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In some science fiction and fantasy settings (mostly fantasy) there are sometimes things like rock giants or rock golems. Basically, what I'm getting at is rocks forms with, sentience in some cases. So I was wondering if it is at all feasible for beings like this to evolve into human like creatures. They do not need to be made entirely of rock, I suppose, but how far from rock would they have to be? How would their bodies be able to function if it was possible?

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  • $\begingroup$ I think scales are probably as close as you would get. $\endgroup$ – FiringSquadWitness Oct 7 '15 at 5:58
  • $\begingroup$ . . . or shells/bones, which are essentially a type of rock. $\endgroup$ – Neil Slater Oct 7 '15 at 6:14
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    $\begingroup$ like... erm... coral? $\endgroup$ – user6760 Oct 7 '15 at 6:46
  • $\begingroup$ Bear in mind these are usually animated using some external forces, not biology, so it doesn't really make sense to think of biological evolution. Think more along the lines of a robot made of rock instead of steel. $\endgroup$ – MichaelS Oct 7 '15 at 6:56
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    $\begingroup$ relevant: How could something like a Gargoyle evolve? $\endgroup$ – sumelic Oct 7 '15 at 7:12
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Go for a silicon based life-form as most rocks have a high quantity of silicon in them. While not strictly a Rock-Being as we are accustomed to thinking about them in fantasy stories, a silicon based organism would share many characteristics with the Rock giants you want.

They will need to eat stone or stone like substances for food. As long as the evolutionary process is right, there's no reason they couldn't be as intelligent as humans.

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  • $\begingroup$ After they evolved into what you are describing could the walk around and live on a carbon supporting planet like earth? Could they survive outside of their planet? What would they need other than rocks to sustain themselves condition wise? $\endgroup$ – Sunspear25 Oct 7 '15 at 14:05
  • $\begingroup$ Your last question I can't answer because silicon biology falls into theoretical xenobiology. Conceivably they could survive outside their own planet and they may function in a carbon-based biome but may require some support mechanisms to make that happen. $\endgroup$ – Green Oct 7 '15 at 14:12
  • $\begingroup$ I guess you cannot have silicon based life forms evolve at all. Our home planet has huge reserves of silicon, yet not a single multicellular complex organism that can digest rock or sand. The main problem here is that silicon based compounds are water insoluble and for digestion, water solubility is a must-have. No life form that we know of, can assimilate solid state particles directly into their metabolism. $\endgroup$ – Youstay Igo Oct 7 '15 at 14:41
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    $\begingroup$ Life doesn't have to use water as a solvent as there are other options. The trick with silicon-based life will be get it in an environment where carbon-based life can't exist or has a severe disadvantage compared to silicon-based life. Higher temperatures above 41C make carbon-based proteins break down. On a hotter planet, these kinds of conditions wouldn't be hard to come by. $\endgroup$ – Green Oct 7 '15 at 14:44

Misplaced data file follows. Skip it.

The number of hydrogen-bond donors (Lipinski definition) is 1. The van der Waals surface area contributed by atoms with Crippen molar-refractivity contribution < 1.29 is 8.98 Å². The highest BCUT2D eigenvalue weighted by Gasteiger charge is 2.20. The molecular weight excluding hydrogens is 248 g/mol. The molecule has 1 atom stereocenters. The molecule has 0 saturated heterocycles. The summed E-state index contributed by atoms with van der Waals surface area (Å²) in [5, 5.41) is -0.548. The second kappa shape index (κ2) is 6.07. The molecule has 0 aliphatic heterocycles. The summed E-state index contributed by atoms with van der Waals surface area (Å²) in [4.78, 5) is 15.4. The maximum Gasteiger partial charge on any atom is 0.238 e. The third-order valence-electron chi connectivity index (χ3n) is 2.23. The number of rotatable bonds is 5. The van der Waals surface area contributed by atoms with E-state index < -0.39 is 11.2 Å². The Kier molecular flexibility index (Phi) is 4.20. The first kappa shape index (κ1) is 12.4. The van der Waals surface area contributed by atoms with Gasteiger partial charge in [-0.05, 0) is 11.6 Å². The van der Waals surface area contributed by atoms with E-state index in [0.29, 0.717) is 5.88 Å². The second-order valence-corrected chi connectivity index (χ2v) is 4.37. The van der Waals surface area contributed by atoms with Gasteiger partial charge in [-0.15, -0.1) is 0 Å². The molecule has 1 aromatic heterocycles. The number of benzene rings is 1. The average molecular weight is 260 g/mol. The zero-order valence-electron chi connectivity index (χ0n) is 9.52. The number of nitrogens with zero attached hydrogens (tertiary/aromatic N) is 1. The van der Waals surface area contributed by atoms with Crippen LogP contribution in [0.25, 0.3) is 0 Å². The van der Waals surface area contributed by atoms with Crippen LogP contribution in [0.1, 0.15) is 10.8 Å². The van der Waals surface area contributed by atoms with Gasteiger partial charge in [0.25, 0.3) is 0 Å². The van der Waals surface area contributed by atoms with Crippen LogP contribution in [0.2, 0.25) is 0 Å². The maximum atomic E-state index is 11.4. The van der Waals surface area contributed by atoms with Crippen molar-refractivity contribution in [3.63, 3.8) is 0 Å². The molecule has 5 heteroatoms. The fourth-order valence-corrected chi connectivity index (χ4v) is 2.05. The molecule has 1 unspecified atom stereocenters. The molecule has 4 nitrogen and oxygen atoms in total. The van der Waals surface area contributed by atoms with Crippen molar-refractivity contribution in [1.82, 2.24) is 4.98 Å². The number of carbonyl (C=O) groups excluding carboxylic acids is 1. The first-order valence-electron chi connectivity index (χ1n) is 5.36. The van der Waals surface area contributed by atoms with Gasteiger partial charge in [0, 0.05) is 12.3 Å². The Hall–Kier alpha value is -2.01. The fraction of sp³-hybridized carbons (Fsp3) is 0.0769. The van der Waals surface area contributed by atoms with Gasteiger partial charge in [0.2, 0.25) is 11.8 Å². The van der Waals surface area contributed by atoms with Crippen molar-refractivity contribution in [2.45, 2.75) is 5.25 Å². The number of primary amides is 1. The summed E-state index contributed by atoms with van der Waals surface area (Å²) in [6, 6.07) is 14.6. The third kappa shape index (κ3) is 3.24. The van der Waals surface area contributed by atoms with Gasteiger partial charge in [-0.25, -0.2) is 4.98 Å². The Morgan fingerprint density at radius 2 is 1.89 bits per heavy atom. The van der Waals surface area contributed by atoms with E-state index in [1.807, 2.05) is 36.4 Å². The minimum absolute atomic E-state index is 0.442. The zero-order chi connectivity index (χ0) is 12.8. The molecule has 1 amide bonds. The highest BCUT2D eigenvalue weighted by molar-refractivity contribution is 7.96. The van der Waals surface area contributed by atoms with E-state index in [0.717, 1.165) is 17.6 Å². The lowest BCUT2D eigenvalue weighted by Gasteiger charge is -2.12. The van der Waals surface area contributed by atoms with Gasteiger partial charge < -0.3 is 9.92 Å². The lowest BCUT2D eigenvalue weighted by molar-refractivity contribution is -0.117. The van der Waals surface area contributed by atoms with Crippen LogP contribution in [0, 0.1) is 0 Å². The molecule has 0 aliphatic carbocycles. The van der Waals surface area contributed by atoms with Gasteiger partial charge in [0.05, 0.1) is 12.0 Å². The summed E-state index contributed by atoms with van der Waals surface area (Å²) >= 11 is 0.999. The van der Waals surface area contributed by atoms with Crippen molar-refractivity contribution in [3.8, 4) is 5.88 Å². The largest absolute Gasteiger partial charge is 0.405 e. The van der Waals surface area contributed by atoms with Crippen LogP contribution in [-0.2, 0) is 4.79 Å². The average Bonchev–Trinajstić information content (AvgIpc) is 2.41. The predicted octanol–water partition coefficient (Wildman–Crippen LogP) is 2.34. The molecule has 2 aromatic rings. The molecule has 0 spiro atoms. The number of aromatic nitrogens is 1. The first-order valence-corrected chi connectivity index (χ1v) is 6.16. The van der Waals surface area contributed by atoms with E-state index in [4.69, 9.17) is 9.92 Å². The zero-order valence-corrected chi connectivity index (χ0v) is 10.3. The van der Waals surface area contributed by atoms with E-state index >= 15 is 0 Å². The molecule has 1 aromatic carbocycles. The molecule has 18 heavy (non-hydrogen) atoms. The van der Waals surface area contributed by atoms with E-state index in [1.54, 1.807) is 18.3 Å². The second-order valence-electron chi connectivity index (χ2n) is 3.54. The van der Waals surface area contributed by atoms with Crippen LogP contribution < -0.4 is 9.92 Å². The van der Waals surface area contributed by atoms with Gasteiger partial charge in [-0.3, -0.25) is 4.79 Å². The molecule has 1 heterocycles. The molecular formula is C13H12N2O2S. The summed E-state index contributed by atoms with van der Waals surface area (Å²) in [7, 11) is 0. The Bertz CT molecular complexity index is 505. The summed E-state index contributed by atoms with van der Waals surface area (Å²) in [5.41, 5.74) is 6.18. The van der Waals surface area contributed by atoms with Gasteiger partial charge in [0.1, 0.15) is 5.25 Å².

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    $\begingroup$ Ok that makes sense. What would work as a solvent for them? I'm not sure if water would be a good idea (maybe it is I'm at a loss when it comes to biology of silicon life forms haha.) What would they most likely breathe as a silicon life form anyways or would they most likely deal with similar elements? Sorry for all the questions I'm just getting prompt responses from you. $\endgroup$ – Sunspear25 Oct 7 '15 at 15:06
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If you have a body made completely of rock, the best you can get is a statue. As far as I know, they are dead pieces of rock.

If you have a body with its skin made of rock, you are asking for the same thing. Rocks have zero elasticity as far as I know. So if/when your character moves a muscle, its body will crack at some point and it will bleed to death.

If you have a body made of skin like normal creatures but bones made of rock, this is not possible biologically. Rock is all silicon. Earthly organisms (all of those we know about) do not digest silicon or have systems for converting silicon compounds into rock. The closest there is, are calcium and phosphorous metabolisms, converting them into bone and shells (of sea creatures). Rock tends to be extremely weak when as thin as a bone. Also it is very much heavy and frankly it will hurt your hip muscles like hell when you sit down. Ouch!

So no, practically speaking, you cannot have any creature made of considerable quantities of rock inside its body or outside.

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    $\begingroup$ Barnacles and corals have squishy insides and a rock-like shell, as you yourself mention. So it is possible to have a creature with rock as its outer shell. But of course the shell/carapace is almost completely rigid, although according to this link: whoi.edu/science/B/people/kamaral/Barnacles.html , barnacle shells have openable "doors" with biological hinges. $\endgroup$ – Lostinfrance Oct 7 '15 at 7:42